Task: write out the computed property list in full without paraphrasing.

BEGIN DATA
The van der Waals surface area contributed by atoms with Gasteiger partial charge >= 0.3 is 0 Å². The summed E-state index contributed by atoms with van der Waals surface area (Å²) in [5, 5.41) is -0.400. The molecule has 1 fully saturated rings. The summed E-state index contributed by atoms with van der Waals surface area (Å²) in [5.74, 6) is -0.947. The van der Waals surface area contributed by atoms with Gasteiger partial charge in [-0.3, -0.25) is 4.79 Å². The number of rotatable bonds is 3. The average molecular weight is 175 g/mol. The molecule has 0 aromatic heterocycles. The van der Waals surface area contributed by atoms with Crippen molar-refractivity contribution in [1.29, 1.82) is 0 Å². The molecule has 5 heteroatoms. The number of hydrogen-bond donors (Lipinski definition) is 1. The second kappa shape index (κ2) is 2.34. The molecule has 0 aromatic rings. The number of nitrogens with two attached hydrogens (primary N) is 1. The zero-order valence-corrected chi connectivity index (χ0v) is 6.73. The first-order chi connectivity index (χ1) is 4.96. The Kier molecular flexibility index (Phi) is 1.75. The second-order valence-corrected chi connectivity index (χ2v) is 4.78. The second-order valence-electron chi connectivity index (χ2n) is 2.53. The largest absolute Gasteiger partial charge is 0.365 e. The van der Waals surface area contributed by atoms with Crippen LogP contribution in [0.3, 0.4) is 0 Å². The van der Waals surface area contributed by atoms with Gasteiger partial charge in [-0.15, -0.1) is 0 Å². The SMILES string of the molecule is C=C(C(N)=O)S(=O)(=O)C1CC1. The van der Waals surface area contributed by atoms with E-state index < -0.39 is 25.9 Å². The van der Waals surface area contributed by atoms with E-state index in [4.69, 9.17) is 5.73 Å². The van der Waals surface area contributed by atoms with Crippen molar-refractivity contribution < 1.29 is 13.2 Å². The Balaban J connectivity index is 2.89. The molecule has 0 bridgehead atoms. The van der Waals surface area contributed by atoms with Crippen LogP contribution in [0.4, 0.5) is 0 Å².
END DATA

The van der Waals surface area contributed by atoms with Gasteiger partial charge >= 0.3 is 0 Å². The summed E-state index contributed by atoms with van der Waals surface area (Å²) in [5, 5.41) is -0.400. The molecule has 1 fully saturated rings. The summed E-state index contributed by atoms with van der Waals surface area (Å²) in [5.74, 6) is -0.947. The van der Waals surface area contributed by atoms with Gasteiger partial charge in [-0.3, -0.25) is 4.79 Å². The number of rotatable bonds is 3. The average molecular weight is 175 g/mol. The molecule has 0 aromatic heterocycles. The van der Waals surface area contributed by atoms with Crippen molar-refractivity contribution in [1.29, 1.82) is 0 Å². The molecule has 5 heteroatoms. The number of hydrogen-bond donors (Lipinski definition) is 1. The second kappa shape index (κ2) is 2.34. The molecule has 0 aromatic rings. The number of nitrogens with two attached hydrogens (primary N) is 1. The zero-order valence-corrected chi connectivity index (χ0v) is 6.73. The first-order chi connectivity index (χ1) is 4.96. The Kier molecular flexibility index (Phi) is 1.75. The second-order valence-corrected chi connectivity index (χ2v) is 4.78. The second-order valence-electron chi connectivity index (χ2n) is 2.53. The largest absolute Gasteiger partial charge is 0.365 e. The van der Waals surface area contributed by atoms with Crippen LogP contribution in [0.3, 0.4) is 0 Å². The van der Waals surface area contributed by atoms with Gasteiger partial charge in [-0.15, -0.1) is 0 Å². The SMILES string of the molecule is C=C(C(N)=O)S(=O)(=O)C1CC1. The van der Waals surface area contributed by atoms with E-state index < -0.39 is 25.9 Å². The van der Waals surface area contributed by atoms with E-state index in [4.69, 9.17) is 5.73 Å². The van der Waals surface area contributed by atoms with Crippen molar-refractivity contribution < 1.29 is 13.2 Å². The Balaban J connectivity index is 2.89. The molecule has 0 bridgehead atoms. The van der Waals surface area contributed by atoms with Crippen LogP contribution in [0.4, 0.5) is 0 Å².